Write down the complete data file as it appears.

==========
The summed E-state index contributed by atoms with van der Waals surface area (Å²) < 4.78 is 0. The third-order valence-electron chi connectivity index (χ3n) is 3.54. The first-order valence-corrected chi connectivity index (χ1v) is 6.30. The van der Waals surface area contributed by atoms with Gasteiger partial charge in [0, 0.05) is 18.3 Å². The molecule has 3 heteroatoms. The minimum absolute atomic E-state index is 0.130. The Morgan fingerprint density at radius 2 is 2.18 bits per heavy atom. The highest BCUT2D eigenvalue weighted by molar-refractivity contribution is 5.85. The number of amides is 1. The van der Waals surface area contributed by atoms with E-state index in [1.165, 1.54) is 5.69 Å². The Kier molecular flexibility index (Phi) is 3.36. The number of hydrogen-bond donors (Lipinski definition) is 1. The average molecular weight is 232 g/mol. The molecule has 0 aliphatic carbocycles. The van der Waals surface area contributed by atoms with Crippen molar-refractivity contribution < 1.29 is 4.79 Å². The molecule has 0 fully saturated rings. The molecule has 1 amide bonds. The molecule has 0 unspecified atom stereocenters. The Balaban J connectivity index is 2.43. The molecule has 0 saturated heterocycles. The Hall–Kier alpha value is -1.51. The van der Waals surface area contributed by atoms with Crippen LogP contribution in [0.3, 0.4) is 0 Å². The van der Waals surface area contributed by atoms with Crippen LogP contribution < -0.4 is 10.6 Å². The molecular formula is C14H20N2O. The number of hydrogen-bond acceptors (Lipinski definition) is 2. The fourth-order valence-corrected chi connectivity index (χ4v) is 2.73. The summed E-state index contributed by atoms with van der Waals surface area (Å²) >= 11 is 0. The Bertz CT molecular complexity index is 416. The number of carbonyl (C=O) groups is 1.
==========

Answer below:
The summed E-state index contributed by atoms with van der Waals surface area (Å²) < 4.78 is 0. The third-order valence-electron chi connectivity index (χ3n) is 3.54. The first-order valence-corrected chi connectivity index (χ1v) is 6.30. The van der Waals surface area contributed by atoms with Gasteiger partial charge in [0, 0.05) is 18.3 Å². The molecule has 3 heteroatoms. The minimum absolute atomic E-state index is 0.130. The Morgan fingerprint density at radius 2 is 2.18 bits per heavy atom. The highest BCUT2D eigenvalue weighted by molar-refractivity contribution is 5.85. The number of amides is 1. The van der Waals surface area contributed by atoms with E-state index in [1.165, 1.54) is 5.69 Å². The Kier molecular flexibility index (Phi) is 3.36. The number of hydrogen-bond donors (Lipinski definition) is 1. The average molecular weight is 232 g/mol. The molecule has 0 aliphatic carbocycles. The van der Waals surface area contributed by atoms with Crippen molar-refractivity contribution < 1.29 is 4.79 Å². The molecule has 0 fully saturated rings. The molecule has 1 amide bonds. The molecule has 0 unspecified atom stereocenters. The Balaban J connectivity index is 2.43. The molecule has 0 saturated heterocycles. The Hall–Kier alpha value is -1.51. The van der Waals surface area contributed by atoms with Crippen LogP contribution in [0.3, 0.4) is 0 Å². The van der Waals surface area contributed by atoms with Crippen LogP contribution < -0.4 is 10.6 Å². The molecular formula is C14H20N2O. The number of hydrogen-bond acceptors (Lipinski definition) is 2. The fourth-order valence-corrected chi connectivity index (χ4v) is 2.73. The summed E-state index contributed by atoms with van der Waals surface area (Å²) >= 11 is 0. The Bertz CT molecular complexity index is 416. The number of carbonyl (C=O) groups is 1.